“Life is easier in the air,” sighs First Officer Jeff Skiles (Aaron Eckhart). Easy? Not when the plane you are piloting is subject to a bird strike that disables two of the engines. That’s the story told in “Sully,” Clint Eastwood’s real-life account of 'Sully' Sullenberger’s miraculous landing of a disabled plane on New York’s Hudson River.

Tom Hanks plays the title character, a pilot with 42 years’ experience. “It's been my life,” he says of aviation, “my whole life.” January 15, 2009 started off as a routine day for the seasoned pilot.

As the captain of US Airways Flight 1549 he left New York's LaGuardia Airport for a stopover at Charlotte Douglas International Airport when his plane was disabled by a flock of birds who flew into the engines, knocking out the plane’s navigating system. In just under four minutes Sully assessed the situation and, realizing there was no time to turn back, made the decision to land the craft on the Hudson River.

“I’ve delivered one million passengers over 40 years,” he says later, “but will be charged on 208 seconds.” The risky landing was successful and all 155 passengers and crew survived with only minor injuries. “It's been a while since New York had news this good,” says one airline official, “particularly with an airplane in it.”

The film dramatizes the landing but spends most of its time in the aftermath, the resultant onslaught of publicity and some very difficult questions from a National Transport Safety Board investigative panel.

“Sully” is a slight but entertaining movie. Because we know how it ends, Eastwood’s attempts to create tension by and large don’t work. Its you-are-there recreation of the landing is exciting when it places the viewer in the plummeting metal tube—the mantra “Brace for impact” will forever be branded on your brain— and melodramatic when it hits the water.

It’s the centerpiece of an otherwise talky movie.

The ditching of the plane may get your pulse racing but it is the personal story that will stay with you. As Sully Hanks is dignity personified. Questions gnaw at him in the days leading up to the inquiry, causing sleepless nights and mild friction with his wife Lorraine (Laura Linney) but he remains steadfast. It’s old-school heroism and it looks good on Hanks.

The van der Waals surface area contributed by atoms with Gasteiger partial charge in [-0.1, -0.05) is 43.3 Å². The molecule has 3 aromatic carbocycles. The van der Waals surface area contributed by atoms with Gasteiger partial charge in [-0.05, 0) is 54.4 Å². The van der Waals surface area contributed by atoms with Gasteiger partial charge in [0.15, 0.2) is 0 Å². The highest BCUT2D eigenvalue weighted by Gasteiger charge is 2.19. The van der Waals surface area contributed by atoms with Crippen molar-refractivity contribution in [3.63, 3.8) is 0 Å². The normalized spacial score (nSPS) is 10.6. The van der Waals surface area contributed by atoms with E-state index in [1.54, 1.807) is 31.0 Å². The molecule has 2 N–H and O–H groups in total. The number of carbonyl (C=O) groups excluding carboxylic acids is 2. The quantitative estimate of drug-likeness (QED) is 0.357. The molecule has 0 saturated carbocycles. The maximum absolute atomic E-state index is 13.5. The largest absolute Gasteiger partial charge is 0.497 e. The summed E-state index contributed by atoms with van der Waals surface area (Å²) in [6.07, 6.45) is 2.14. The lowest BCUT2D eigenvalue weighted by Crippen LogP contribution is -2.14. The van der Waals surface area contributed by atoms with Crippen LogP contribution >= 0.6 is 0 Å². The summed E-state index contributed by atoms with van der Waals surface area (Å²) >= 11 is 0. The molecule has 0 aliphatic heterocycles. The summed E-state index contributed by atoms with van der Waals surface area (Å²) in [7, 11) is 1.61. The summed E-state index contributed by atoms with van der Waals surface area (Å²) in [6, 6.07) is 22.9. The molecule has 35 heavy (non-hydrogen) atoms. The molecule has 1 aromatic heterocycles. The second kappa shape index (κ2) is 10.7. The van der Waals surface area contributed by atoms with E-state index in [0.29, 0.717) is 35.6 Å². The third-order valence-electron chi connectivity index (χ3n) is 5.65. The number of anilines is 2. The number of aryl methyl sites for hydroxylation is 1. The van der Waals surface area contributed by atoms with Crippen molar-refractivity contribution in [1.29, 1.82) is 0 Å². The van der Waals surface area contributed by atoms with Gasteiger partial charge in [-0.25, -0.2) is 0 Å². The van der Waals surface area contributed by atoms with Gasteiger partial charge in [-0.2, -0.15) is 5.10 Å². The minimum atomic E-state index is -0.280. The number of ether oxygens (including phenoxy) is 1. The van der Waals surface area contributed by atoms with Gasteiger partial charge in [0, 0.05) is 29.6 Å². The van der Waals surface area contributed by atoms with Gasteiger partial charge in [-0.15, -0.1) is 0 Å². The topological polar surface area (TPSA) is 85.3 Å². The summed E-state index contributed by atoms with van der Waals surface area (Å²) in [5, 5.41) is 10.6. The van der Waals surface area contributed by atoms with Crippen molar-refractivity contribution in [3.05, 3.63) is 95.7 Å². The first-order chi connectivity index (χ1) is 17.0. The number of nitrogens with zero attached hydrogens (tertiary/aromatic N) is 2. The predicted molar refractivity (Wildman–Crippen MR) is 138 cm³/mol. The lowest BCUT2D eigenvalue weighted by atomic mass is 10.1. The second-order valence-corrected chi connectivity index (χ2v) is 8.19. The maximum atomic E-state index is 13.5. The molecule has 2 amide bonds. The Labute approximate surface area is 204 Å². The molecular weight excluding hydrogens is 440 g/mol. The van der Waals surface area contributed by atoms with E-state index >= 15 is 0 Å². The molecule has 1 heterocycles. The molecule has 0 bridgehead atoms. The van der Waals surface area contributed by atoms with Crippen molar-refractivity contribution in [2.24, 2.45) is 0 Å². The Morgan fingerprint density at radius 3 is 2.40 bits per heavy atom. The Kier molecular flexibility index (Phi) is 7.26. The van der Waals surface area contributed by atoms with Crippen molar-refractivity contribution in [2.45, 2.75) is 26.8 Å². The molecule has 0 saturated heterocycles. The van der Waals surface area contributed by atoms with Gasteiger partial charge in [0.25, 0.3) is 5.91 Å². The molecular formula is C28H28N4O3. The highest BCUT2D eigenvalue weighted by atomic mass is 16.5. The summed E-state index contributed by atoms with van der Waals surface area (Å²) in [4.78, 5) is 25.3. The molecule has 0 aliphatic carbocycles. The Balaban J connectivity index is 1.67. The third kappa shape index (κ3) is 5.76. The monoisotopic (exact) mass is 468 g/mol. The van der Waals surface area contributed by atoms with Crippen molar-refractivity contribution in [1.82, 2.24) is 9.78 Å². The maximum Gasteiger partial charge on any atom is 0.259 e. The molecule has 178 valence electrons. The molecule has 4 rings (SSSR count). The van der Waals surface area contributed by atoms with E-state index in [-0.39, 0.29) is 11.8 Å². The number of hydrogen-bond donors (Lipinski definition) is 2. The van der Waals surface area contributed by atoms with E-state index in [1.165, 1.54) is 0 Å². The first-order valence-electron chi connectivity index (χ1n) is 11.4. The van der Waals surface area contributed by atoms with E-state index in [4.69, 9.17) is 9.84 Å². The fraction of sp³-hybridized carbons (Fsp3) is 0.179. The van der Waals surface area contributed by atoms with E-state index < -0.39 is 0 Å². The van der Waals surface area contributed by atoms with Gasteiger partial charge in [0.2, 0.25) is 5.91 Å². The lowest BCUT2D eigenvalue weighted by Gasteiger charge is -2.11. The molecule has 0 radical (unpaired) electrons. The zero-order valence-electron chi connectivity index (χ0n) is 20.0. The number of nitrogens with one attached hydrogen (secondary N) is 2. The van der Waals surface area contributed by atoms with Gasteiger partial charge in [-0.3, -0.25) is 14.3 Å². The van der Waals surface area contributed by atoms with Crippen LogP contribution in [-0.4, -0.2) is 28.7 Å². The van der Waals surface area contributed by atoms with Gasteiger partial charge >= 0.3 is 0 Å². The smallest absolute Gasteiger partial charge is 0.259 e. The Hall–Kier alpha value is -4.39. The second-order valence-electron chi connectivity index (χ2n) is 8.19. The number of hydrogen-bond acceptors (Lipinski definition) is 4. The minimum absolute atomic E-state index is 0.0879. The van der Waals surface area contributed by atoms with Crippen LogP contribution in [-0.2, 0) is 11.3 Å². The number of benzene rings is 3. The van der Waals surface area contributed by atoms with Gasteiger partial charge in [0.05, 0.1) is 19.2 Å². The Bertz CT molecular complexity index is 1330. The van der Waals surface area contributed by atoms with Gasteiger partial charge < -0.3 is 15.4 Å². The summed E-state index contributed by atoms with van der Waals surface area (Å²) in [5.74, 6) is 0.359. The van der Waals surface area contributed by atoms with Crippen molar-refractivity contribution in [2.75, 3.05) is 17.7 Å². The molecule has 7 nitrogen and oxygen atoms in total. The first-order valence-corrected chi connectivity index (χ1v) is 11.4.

As a function of the story, but also, I suspect, as a preference of the filmmaker, technology is downplayed throughout. When the NTSB uses computer simulations to attack Sully, Skiles, who has most of the good lines in the film, says, “They're playing Pac-Man while we're the ones flying the plane.” The point being made is that computers lack the human touch but it does feel a bit like Grandpa complaining that the newfangled television remote is too complicated.

“Sully” is a well-constructed, occasionally exciting old-fashioned story of heroism in the face of modern cynicism.

The Wild Life movie


A riff on Daniel Defoe’s classic survival tale “Robinson Crusoe,” a new animated film, “The Wild Life,” tells the story from a different point of view. Instead of the human perspective this 3D action adventure tells the tale from the point of view of the animals who play host to their shipwrecked visitor.

The film’s narrator is a bright red parrot named Mak (voice of David Howard). He lets us know that life B.C.—Before Crusoe—was boring. His little island is a paradise but every day was essentially the same until the shipwreck. When the dorky Crusoe (Matthias Schweighöfer) washes up on shore it changes everything for the chatty Mak, a tapir named Rosie (Ilka Bessin), Kiki the kingfisher (Melanie Hinze) and all their friends. “The New World was finally here,” says Mak,” and I had no idea if I was ready for it or not.”

After a rocky start—at first the animals think the man is a sea monster—they becomes friends, bonded in their efforts to save their home from an invasion by some savage felines.

No animals were harmed during the filming of this movie, it's an animated film after all, but there is some cruelty to the audience.

If Mak found life on the island boring I wonder what he might have thought about this movie. The animation will entertain the eye of the six-and-under set but lacklustre characters and story may not grab their attention. There are some good messages here about the benefits of co-operation and loyalty but the story feels padded with needless action and, worse, pointless exposition.

This is the kind of movie where characters helpfully describe everything you've just seen, treating kids like they are too stupid to process the action on the screen for themselves.

As for the characters, there isn’t much to say. They are standard direct-to-DVD animal cuties with nothing much to differentiate them from one another except their accents, which brings up another question. Closed off from the rest of civilization—they think Robinson Crusoe comes from another world—these creatures have grown up together and yet they all have different accents as if they hailed from different parts of the planet. It's a small thing, but it’s also the kind of character detail more careful creators would have noticed.

“The Wild Life” isn’t a travesty, some small ones may find delight with the cute hedgehogs and company, but it is lazy. Like nWave Pictures’ previous pictures, “Fly Me to the Moon” and “The House of Magic,” “The Wild Life” lacks the narrative richness of similar work by Pixar and Dreamworks.